“I was very scared,” Allen testified. “I just wanted to get home and get everyone safe.”

Oliver, 38, has said he feared for his life and his partner’s safety.

“I had to make a decision. This car is about to hit my partner,” Oliver testified in the trial. “I had no other option.”

After a weeklong trial, it took the jury one day to reach a verdict.

Jordan’s death echoes other police shootings involving black boys and men. But no convictions were handed down in most of those cases.

In November 2014, Cleveland police got a 911 call about someone brandishing a pistol near a park — the weapon, the caller said, was “probably fake.” But in an incident captured on camera, a police cruiser pulled into the park and Officer Timothy Loehmann jumped out and opened fire. Within seconds, 12-year-old Tamir Rice, who had a toy gun, was dead.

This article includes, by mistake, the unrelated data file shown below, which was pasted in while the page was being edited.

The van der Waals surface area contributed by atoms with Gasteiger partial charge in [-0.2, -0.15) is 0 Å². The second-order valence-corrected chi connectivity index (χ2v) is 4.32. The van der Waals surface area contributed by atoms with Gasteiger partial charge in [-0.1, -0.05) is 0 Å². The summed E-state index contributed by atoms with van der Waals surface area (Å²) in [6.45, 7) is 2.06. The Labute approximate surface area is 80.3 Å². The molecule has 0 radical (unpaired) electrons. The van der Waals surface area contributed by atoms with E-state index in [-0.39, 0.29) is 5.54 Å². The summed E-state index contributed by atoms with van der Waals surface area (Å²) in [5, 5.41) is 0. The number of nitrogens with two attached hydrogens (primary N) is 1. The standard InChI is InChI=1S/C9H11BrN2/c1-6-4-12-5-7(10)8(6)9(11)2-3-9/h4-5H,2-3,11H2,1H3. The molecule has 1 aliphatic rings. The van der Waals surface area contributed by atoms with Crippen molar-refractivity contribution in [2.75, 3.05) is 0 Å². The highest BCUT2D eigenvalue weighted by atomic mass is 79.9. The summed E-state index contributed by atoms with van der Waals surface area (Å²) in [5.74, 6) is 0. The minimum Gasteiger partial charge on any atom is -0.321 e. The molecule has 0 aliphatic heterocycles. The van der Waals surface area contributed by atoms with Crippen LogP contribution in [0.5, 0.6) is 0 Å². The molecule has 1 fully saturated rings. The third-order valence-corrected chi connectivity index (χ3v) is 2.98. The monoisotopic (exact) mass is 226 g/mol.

Even before Tamir’s death, the U.S. Department of Justice had been investigating the Cleveland Police Department. A month after his shooting, it released a report saying Cleveland police displayed a pattern of using unnecessary force.

A year later, a grand jury decided not to indict Loehmann in Tamir’s death, saying he had reason to fear for his life.

In September 2016, in Columbus, Ohio, police shot and killed Tyre King, 13, who was carrying a BB gun while running from police. A grand jury declined to file criminal charges against the officer who killed him.

And in May 2017, an Oklahoma jury acquitted an officer who shot and killed Terence Crutcher, 40, as he stood with his hands above his head along a rural highway.

Those cases and others illustrate the difficulty of convicting police officers. The law in most places gives them the benefit of the doubt.